The germ of the idea is truly brilliant and is immediately clear. This idea of an alien race stopping by for a picnic, essentially, and ignoring humanity like so many ants. It’s so different from the more egotistical interpretation of alien visitations that we usually see. The book was worth the read for that alone. The early scenes are vivid and clearly establish this post-visitation situation where the Zone the aliens landed in is uninhabitable, and the government and scientists are trying to study it while stalkers sneak in (at great risk to their lives) to extract artifacts for the black market. Similarly, the artifacts that the stalkers (and government) find and bring out of the Zone are wonderfully imagined. It is easy to see that the authors probably knew exactly what the aliens used the items for whereas the characters in the book are clueless. Trying to find any use they can for them.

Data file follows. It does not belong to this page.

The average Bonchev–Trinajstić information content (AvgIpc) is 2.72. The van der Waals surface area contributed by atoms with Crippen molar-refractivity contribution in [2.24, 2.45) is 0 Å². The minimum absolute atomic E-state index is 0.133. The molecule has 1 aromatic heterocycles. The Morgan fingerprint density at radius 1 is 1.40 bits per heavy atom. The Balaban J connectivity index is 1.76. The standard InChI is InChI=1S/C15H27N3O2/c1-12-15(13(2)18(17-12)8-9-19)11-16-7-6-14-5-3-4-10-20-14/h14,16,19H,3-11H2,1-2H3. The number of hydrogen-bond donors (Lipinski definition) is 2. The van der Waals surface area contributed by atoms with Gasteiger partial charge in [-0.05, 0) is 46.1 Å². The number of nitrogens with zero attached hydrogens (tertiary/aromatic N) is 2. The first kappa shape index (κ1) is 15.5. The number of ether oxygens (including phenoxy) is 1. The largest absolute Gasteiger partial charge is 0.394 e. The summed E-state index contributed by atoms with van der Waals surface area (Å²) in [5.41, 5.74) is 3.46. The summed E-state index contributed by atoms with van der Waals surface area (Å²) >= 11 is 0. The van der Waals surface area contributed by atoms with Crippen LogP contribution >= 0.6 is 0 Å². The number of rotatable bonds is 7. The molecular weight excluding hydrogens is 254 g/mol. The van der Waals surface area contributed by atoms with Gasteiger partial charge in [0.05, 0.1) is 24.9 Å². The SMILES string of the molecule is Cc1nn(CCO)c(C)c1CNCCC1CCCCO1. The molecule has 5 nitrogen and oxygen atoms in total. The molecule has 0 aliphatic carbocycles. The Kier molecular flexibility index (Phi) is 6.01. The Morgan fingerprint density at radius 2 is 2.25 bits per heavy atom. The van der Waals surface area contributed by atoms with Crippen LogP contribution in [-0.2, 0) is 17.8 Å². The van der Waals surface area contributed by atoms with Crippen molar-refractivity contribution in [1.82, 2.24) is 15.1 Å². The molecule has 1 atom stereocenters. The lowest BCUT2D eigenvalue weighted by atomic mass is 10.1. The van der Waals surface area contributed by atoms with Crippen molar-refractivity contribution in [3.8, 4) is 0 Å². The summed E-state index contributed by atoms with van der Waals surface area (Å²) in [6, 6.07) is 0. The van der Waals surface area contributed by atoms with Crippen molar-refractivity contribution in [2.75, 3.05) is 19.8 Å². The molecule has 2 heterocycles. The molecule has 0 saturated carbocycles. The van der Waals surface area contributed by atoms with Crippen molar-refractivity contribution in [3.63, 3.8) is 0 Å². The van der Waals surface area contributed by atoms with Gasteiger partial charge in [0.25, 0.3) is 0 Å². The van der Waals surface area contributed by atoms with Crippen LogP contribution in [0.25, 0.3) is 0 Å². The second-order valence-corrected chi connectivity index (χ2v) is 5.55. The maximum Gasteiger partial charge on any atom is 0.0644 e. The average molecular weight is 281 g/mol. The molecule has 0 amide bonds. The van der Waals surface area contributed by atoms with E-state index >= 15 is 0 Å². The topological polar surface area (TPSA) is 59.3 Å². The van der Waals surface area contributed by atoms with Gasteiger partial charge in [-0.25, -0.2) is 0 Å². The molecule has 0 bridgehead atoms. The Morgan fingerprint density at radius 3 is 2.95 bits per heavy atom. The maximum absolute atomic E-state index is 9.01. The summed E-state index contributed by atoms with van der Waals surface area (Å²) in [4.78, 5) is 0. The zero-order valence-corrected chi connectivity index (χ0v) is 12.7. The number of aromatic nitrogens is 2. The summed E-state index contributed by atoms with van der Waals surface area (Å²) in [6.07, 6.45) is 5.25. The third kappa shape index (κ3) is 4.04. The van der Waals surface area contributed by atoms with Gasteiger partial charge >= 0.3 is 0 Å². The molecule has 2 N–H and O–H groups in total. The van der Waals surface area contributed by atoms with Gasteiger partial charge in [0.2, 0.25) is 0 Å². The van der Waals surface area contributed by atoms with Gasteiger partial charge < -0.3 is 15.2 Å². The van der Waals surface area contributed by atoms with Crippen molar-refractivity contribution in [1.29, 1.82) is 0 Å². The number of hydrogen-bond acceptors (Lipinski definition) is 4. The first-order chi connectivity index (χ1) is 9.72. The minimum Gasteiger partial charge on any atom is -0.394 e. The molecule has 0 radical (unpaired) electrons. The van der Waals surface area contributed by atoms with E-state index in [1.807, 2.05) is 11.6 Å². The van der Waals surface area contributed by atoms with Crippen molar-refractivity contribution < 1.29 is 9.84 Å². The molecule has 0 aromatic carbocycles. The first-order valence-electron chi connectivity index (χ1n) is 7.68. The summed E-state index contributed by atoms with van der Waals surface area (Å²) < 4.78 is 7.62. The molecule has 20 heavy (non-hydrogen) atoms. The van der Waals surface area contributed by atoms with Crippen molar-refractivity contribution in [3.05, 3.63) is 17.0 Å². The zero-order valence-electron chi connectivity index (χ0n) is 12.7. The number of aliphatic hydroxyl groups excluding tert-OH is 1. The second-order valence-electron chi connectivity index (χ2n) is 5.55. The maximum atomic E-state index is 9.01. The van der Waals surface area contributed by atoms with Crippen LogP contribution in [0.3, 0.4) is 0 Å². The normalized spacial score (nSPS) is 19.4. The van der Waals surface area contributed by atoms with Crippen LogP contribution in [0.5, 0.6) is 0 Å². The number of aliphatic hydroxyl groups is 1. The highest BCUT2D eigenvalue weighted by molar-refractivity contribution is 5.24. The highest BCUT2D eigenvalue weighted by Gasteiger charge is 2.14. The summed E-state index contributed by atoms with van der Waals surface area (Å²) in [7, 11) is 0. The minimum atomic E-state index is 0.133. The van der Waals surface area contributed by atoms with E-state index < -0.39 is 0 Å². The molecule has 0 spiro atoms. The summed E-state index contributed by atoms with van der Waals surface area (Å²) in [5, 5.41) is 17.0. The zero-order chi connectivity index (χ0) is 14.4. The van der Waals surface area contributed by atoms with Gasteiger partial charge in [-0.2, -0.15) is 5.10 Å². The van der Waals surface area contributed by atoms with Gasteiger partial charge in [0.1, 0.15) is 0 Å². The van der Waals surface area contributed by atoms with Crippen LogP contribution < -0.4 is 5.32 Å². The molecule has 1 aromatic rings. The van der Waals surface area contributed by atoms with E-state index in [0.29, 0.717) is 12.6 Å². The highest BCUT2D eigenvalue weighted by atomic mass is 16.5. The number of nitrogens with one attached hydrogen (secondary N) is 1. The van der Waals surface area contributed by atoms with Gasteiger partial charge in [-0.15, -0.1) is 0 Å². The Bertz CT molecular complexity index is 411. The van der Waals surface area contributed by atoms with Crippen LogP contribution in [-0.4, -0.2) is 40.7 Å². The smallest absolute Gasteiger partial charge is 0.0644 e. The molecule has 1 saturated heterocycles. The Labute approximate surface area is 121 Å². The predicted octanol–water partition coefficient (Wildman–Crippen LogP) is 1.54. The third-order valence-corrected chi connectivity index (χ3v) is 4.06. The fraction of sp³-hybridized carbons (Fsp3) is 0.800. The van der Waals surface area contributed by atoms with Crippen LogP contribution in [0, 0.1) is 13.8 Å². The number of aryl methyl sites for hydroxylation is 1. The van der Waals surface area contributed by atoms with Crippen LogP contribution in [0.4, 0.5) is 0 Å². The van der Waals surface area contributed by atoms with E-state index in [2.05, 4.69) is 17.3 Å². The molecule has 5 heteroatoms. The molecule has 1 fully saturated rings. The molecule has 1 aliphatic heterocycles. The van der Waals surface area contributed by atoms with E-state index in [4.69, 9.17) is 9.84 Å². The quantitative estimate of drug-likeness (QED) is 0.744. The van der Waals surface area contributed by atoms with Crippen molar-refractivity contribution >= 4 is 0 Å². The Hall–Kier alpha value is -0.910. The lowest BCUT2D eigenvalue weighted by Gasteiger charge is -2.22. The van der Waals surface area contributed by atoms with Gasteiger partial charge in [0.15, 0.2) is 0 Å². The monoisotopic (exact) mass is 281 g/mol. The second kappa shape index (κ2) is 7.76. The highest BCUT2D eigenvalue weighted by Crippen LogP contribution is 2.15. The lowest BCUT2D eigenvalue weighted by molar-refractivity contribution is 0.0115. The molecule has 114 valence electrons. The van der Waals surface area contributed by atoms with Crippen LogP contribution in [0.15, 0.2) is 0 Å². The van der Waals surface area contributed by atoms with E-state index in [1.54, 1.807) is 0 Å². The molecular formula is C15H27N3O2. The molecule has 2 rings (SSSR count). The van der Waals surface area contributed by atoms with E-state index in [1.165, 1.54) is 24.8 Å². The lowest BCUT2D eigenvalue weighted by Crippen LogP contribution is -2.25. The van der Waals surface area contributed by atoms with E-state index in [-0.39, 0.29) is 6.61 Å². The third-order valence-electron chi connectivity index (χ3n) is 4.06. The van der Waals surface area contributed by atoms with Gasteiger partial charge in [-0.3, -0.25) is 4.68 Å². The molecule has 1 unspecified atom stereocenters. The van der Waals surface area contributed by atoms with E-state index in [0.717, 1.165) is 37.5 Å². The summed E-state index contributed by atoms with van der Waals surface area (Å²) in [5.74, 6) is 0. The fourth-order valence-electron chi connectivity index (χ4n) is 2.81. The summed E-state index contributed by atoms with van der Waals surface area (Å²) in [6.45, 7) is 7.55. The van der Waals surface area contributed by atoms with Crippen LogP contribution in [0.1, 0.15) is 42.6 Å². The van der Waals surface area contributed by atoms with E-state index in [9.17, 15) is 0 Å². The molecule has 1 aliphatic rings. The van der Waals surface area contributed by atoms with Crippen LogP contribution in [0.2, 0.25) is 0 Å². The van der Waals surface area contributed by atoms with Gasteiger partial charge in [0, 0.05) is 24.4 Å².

The book though is truly about Redrick. It uses the scifi setting to explore this man who really just wants to escape the rat race and have a comfortable life with his family. He chooses to attempt to be his own boss by being a stalker in the Zone and is repeatedly thrown in prison for it. We never really see him as a whole man, since we only saw him after the Zone. It is as if the presence of the Zone gave him hope, and the repeated failures slowly rob him of his life energy.
My whole life I’ve been dragged by the nose, I kept bragging like an idiot that I do as I like, and you bastards would just nod, then you’d wink at each other and lead me by the nose, dragging me, hauling, me, through shit, through jails, through bars…Enough! (location 2295)